The exploitation of crabs by Last Interglacial Iberian Neanderthals: The evidence from Gruta da Figueira Brava (Portugal)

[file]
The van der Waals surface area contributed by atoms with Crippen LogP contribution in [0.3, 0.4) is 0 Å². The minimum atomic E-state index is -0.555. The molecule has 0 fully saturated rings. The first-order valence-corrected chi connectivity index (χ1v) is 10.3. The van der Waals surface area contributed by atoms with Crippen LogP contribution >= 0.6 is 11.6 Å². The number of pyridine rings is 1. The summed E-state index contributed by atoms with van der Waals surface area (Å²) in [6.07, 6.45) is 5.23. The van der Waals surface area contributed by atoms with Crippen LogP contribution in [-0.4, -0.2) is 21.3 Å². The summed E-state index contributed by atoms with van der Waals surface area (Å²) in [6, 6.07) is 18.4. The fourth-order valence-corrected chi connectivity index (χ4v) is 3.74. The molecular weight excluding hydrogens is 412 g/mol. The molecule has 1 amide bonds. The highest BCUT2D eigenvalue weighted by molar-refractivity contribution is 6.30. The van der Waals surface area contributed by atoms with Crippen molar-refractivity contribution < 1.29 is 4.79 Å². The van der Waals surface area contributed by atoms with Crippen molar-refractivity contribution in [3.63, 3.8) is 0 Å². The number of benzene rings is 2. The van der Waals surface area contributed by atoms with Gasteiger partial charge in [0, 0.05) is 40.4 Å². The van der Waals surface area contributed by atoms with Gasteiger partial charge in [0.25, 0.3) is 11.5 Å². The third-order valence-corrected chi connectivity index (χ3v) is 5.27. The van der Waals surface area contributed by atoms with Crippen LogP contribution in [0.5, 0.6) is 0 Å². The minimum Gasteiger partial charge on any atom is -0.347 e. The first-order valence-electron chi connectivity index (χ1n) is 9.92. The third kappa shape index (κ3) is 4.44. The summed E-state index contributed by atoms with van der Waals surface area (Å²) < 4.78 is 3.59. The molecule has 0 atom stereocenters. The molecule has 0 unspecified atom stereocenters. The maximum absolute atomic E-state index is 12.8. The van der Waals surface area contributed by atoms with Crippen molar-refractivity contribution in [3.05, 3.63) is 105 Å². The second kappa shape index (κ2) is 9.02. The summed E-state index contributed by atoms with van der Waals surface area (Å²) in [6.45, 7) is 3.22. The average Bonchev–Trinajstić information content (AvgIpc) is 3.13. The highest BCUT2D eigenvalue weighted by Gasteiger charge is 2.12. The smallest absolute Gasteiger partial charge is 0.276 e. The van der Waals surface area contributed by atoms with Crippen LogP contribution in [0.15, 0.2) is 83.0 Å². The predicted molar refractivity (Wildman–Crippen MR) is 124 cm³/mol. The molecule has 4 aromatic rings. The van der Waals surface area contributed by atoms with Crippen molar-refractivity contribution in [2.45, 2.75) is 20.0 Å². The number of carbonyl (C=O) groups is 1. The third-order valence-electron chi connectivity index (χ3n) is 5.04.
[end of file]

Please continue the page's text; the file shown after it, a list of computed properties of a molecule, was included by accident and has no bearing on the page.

Hominin consumption of small prey has been much discussed over the past decades. Such resources are often considered to be unproductive in the Middle Paleolithic due to their limited meat yield and, hence, low energy return. However, ethnographic studies suggest that small prey—including shellfish—are a reliable, predictable and by no means marginal resource, and there is increasing evidence for their inclusion in hominin diets during the Middle Paleolithic and even earlier. Gruta da Figueira Brava features a MIS 5c-5b Neanderthal occupation that left behind substantial, human-accumulated terrestrial and marine faunal remains, capped by reworked levels that contain some naturally accumulated, recent Holocene material, namely the remains of small crab species and echinoderms. The brown crab Cancer pagurus (Linnaeus, 1758) predominates in the intact Middle Paleolithic deposit, and reconstruction of its carapace width, based on regression from claw size, shows a preference for relatively large individuals. The detailed analysis of the Cancer pagurus remains reveals that complete animals were brought to the site, where they were roasted on coals and then cracked open to access the flesh.